The ship’s Master, Captain James Campbell Hurry, was adamant that he return to his burning vessel, panicked over the fate of his crew. The flames beat him back, and he joined Captain Bevan in attempting to move other ships away as burning embers fell around them. Many of those embers landed on the quay, and the crew’s task was made even harder by several small fires on the land.
One can only imagine the sense of fear and the desire to keep a cool head in the face of such ruination, knowing that the choices you are making right there and right then will determine the fate of so many of those around you. Such bravery, however, pales into insignificance in the face of what happened next.
The framed portrait of Captain Bevan in full uniform, to be sold alongside his medals at the auction.
As Captain Bevan and his team were frantically trying to move other boats away from what was by now a huge conflagration, more explosions from the Earl of Forfar saw that ship almost completely engulfed. In the midst of these explosions, Captain Hurry was sure he heard voices, coming from the flames.
The call for volunteers went up (we all face choices, every single day. Sometimes those choices matter more than others).
Clambering aboard the burning ship, Captain Hurry rescued several men whilst having to lift live shells out of his path. Ten minutes after the survivors had been dragged to safety, the deck also blew up.
By now, dark had fallen (the Port of Archangel is located on the Northern coast of Russia, and in November, dark comes early) although it was unlikely to have been noticed by the survivors, lit by so many fires all around them. Between the burning Earl of Forfar and the quay (which was now almost completely on fire itself), was a one-hundred-tonne floating crane. Suddenly, cries went up amongst the men that voices had been heard coming from the crane.
The only way to reach it was to cross what remained of the Earl of Forfar. Step forward Captain Bevan and Lt Cdr Maurice McMahon. Selflessly, they darted into the flames in an attempt to reach the crane. No sooner had they stepped aboard when they heard another cry for help, coming from the smouldering remains of the forecastle.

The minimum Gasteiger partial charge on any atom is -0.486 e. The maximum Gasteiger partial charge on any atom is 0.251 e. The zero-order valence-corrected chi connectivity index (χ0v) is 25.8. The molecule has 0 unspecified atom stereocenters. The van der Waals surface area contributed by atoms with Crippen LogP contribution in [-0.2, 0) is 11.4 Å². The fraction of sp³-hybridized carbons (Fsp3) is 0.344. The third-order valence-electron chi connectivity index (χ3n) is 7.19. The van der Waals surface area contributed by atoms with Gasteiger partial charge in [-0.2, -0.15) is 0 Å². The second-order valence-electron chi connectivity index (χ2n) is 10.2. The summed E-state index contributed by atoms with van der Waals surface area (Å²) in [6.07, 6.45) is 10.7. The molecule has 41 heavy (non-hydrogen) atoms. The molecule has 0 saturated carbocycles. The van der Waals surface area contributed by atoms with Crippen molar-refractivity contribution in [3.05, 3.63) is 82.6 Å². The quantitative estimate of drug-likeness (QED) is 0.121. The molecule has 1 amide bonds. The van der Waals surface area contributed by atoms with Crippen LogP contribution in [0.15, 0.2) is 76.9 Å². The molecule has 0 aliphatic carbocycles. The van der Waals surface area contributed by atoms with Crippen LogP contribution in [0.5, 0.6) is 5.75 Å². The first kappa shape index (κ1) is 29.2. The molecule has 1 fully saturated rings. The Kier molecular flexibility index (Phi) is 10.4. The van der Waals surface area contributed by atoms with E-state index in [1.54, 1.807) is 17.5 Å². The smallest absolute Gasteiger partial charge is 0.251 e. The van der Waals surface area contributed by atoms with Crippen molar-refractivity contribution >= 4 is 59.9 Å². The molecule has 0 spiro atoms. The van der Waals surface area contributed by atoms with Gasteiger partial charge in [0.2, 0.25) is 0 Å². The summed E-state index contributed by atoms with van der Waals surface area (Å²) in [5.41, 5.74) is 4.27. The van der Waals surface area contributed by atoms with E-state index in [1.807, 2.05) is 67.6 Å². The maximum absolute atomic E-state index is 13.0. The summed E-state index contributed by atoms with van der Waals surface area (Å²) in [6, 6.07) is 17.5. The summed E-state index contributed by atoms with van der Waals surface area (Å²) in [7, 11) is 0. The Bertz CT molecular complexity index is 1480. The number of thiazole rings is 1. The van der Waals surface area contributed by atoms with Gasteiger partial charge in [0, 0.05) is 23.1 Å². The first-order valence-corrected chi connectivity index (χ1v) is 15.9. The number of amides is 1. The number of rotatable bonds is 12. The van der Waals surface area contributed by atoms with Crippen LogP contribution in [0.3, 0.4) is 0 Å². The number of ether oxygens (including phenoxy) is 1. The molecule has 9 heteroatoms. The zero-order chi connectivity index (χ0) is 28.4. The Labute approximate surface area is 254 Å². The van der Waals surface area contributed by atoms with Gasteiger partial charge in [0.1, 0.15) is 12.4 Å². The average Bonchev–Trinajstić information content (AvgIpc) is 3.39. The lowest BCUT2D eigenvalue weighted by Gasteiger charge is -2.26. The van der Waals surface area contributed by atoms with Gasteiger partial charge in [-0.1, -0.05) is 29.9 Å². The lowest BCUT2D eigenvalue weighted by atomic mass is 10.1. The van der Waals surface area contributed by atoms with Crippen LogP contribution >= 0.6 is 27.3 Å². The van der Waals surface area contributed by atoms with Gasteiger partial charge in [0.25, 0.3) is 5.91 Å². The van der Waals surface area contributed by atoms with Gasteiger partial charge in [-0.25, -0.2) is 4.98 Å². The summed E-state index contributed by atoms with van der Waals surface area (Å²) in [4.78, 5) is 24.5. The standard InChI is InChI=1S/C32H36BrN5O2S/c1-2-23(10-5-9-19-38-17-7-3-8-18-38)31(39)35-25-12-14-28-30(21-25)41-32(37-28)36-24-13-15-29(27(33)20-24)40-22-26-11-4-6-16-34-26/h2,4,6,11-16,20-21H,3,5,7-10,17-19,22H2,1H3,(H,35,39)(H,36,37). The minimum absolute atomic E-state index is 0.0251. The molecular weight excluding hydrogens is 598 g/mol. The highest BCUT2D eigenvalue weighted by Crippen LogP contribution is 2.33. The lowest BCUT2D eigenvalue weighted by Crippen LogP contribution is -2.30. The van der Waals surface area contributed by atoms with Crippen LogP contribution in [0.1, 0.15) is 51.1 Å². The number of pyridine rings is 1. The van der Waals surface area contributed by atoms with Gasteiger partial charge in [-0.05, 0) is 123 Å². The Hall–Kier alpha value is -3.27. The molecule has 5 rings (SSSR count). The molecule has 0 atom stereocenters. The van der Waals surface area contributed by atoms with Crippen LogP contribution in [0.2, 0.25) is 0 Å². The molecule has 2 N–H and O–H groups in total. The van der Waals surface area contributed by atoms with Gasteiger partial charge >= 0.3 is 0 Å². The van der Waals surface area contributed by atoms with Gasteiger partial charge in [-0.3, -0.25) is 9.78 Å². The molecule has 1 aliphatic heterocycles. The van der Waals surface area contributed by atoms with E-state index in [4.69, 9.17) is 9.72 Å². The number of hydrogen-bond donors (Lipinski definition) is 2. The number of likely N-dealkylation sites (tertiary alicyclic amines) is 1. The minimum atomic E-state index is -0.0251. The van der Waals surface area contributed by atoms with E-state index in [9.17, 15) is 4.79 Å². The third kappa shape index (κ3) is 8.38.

They immediately set about extricating the casualty. As they attempted to sweep aside burning planks, boxes of small munitions were exploding all around them, filling the air with bullets moving as quickly as if they had been fired from a gun. Moving the wreckage, they found the mate of the Earl of Forfar, his arm, leg, and collarbone broken. Somehow, they managed to pass the man to a waiting tug, saving his life.
With the mate successfully rescued, Lt Cdr McMahon re-entered the flames, crossing to the crane on a single plank. Trapped beneath the crane were the ship’s carpenter along with two Russian members of his crew. All were saved.
All six of the volunteers, those fearless men who made the choice to rush onto a burning ship, whilst boxes of live ammunition exploded all around them to rescue their comrades were awarded Albert Medals, Captain Bevan amongst them.
Were this a Hollywood movie and not real life, the credits would probably roll right there. There is, however, an interesting (if macabre) footnote to the story – something perhaps for those who stayed in the cinema to the very end.
Bevan was recalled to London in February 1918, and appointed Naval Assistant Director of Transports. In January 1920, he was due to travel to Aden to take up a post as senior Naval Officer in the Persian Gulf. He had, however, been suffering from severe headaches for some time, and had been instructed by his doctor to rest. Duty prevailed, and he sailed anyway.
Upon arrival, despite feeling unwell, he went immediately ashore to greet the Governor. As the two men shook hands, Bevan removed his hat, fell to the ground and died.
George Parker Bevan died of a brain tumour, and is buried at Maala Cemetary in Yemen.
In real life, Hollywood endings rarely happen, no matter what choices we make.